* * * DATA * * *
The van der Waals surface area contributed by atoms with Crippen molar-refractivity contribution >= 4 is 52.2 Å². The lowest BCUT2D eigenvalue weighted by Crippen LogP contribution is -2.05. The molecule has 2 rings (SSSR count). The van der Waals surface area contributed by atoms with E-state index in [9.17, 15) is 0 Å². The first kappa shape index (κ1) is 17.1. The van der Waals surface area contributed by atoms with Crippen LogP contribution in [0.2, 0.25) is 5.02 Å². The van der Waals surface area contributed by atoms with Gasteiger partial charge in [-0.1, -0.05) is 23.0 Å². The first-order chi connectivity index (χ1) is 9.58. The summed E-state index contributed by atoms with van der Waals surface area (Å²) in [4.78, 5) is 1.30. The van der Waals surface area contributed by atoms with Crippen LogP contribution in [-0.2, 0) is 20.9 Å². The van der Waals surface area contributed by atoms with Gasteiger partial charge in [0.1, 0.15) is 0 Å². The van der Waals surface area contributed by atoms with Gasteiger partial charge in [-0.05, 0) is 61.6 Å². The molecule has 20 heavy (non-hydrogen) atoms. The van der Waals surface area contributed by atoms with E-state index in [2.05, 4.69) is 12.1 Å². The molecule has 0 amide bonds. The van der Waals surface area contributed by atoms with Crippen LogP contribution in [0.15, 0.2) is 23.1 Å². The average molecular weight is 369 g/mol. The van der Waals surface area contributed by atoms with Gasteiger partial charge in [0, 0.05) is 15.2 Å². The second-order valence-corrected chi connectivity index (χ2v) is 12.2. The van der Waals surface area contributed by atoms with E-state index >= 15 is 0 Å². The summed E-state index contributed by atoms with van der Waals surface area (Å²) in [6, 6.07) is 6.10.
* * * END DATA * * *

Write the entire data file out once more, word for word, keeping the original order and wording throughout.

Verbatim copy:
The van der Waals surface area contributed by atoms with Crippen molar-refractivity contribution >= 4 is 52.2 Å². The lowest BCUT2D eigenvalue weighted by Crippen LogP contribution is -2.05. The molecule has 2 rings (SSSR count). The van der Waals surface area contributed by atoms with E-state index in [9.17, 15) is 0 Å². The first kappa shape index (κ1) is 17.1. The van der Waals surface area contributed by atoms with Crippen LogP contribution in [0.2, 0.25) is 5.02 Å². The van der Waals surface area contributed by atoms with Gasteiger partial charge in [-0.1, -0.05) is 23.0 Å². The first-order chi connectivity index (χ1) is 9.58. The summed E-state index contributed by atoms with van der Waals surface area (Å²) in [4.78, 5) is 1.30. The van der Waals surface area contributed by atoms with Crippen LogP contribution in [-0.2, 0) is 20.9 Å². The van der Waals surface area contributed by atoms with Gasteiger partial charge in [0.1, 0.15) is 0 Å². The van der Waals surface area contributed by atoms with Gasteiger partial charge in [-0.05, 0) is 61.6 Å². The molecule has 20 heavy (non-hydrogen) atoms. The van der Waals surface area contributed by atoms with E-state index in [2.05, 4.69) is 12.1 Å². The molecule has 0 amide bonds. The van der Waals surface area contributed by atoms with Crippen LogP contribution in [0.15, 0.2) is 23.1 Å². The average molecular weight is 369 g/mol. The van der Waals surface area contributed by atoms with Gasteiger partial charge in [0, 0.05) is 15.2 Å². The second-order valence-corrected chi connectivity index (χ2v) is 12.2. The van der Waals surface area contributed by atoms with E-state index >= 15 is 0 Å². The summed E-state index contributed by atoms with van der Waals surface area (Å²) in [6, 6.07) is 6.10.